Excel formula: SUM vs SUMIF

Office 365 / SharePoint Blog

Excel is a useful tool any time you want to analyze or manipulate data. I use it regularly and thought I would create a few posts about its usefulness.

Excel uses formulae to perform its calculations. You begin a formula with the equal sign (=) and then you can tell Excel to do a bunch of things, one of which is add numbers in a row or column.

In order to do that, you use the SUM formula.

The SUM formula is generally used on a range of cells.

For example the formula =SUM(A1:A5) will add the first five numbers column A.

If you had the numbers 10, 20, -15, 25, and 30 in the first column, using =SUM(A1:A5) would generate 60 as your total.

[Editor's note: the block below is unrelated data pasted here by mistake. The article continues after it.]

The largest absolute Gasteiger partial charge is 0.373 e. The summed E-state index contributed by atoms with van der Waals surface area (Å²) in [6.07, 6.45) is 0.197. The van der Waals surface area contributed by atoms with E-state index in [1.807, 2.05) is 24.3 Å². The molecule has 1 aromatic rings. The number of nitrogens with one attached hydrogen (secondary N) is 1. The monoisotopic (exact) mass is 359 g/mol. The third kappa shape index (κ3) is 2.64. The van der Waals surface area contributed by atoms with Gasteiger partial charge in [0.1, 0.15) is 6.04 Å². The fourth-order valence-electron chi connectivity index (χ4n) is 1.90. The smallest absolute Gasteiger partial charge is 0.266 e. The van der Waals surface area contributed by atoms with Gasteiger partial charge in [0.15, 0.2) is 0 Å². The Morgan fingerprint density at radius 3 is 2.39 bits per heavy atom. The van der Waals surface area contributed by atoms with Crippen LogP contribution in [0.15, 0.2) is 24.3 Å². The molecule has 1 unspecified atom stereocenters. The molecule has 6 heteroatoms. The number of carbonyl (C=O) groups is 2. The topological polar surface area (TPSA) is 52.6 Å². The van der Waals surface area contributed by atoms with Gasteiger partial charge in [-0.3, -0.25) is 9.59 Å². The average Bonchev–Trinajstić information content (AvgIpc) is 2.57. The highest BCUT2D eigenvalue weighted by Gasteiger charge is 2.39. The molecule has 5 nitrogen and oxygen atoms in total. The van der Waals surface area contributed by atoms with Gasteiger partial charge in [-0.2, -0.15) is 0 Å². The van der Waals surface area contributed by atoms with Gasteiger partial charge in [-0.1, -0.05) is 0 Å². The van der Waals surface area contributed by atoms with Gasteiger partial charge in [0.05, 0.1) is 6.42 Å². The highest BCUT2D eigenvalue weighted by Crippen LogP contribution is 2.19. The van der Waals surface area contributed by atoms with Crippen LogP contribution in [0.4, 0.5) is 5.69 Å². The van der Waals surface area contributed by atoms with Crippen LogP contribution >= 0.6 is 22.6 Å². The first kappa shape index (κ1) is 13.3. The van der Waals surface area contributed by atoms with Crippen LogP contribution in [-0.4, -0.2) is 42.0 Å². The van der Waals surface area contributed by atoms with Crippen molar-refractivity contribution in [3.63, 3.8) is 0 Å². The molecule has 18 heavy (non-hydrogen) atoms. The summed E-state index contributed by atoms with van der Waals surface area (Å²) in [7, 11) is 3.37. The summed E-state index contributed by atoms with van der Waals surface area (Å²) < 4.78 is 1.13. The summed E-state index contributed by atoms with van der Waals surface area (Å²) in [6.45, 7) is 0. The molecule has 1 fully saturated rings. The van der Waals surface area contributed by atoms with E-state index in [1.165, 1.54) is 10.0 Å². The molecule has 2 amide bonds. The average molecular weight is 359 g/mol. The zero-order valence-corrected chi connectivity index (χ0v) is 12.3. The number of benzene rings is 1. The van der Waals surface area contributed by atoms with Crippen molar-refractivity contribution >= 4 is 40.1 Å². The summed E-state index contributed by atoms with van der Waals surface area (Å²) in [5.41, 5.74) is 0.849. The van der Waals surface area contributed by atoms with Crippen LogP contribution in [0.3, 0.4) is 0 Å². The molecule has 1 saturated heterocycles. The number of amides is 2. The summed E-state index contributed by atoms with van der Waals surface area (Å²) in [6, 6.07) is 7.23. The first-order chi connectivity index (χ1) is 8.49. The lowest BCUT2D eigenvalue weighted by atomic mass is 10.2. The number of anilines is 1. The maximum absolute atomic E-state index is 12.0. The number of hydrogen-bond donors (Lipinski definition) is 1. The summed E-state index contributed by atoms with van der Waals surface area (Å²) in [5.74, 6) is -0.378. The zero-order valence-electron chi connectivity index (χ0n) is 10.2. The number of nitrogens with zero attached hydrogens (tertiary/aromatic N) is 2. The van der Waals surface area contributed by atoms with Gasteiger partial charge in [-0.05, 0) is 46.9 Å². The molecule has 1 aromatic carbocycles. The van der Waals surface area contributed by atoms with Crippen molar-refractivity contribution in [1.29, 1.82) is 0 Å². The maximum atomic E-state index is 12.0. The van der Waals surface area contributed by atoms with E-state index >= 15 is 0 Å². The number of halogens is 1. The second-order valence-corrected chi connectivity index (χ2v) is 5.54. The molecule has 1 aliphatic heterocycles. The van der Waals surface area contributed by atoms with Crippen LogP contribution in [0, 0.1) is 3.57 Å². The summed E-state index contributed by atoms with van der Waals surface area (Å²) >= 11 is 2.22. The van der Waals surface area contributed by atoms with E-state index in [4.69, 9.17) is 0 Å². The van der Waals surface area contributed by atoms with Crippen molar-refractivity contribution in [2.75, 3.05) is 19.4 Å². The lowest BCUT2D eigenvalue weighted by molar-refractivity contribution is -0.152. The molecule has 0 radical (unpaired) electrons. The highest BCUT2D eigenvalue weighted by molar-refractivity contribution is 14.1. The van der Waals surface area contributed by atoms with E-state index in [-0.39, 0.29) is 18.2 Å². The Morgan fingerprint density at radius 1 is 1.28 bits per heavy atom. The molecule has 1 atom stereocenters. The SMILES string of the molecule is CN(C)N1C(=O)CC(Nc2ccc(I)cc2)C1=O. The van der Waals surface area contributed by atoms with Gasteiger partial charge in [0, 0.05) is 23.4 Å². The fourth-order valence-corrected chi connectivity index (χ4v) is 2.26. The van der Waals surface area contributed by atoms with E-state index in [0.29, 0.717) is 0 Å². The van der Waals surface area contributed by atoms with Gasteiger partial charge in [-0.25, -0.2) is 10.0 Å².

Now let’s imagine that you only want the positive numbers to be added. You can use the SUMIF formula to accomplish that. Taking the same numbers above: 10, 20, -15, 25, and 30, using =SUMIF(A1:A5,>0) would generate 85 as your total.

There is a third piece to the SUMIF function that lets you compare non-numerical information, and then add the numbers that match. For example if you had a list of T-shirts in different colors and sizes, and you wanted to grab your totals by size or by color, you would use SUMIF.

Excel: SUMIF function

To give an example, the formula in F4 would read:

=SUMIF(A1:A16,E4,C1:C16)

So let’s take the parts of that:

  • The first part is – look at the information in column A, which is the color column
  • The second part is – compare that information against E4, which is Maroon
  • The third part is – take the numbers from the quantity column to add up the total number of Maroon T-shirts
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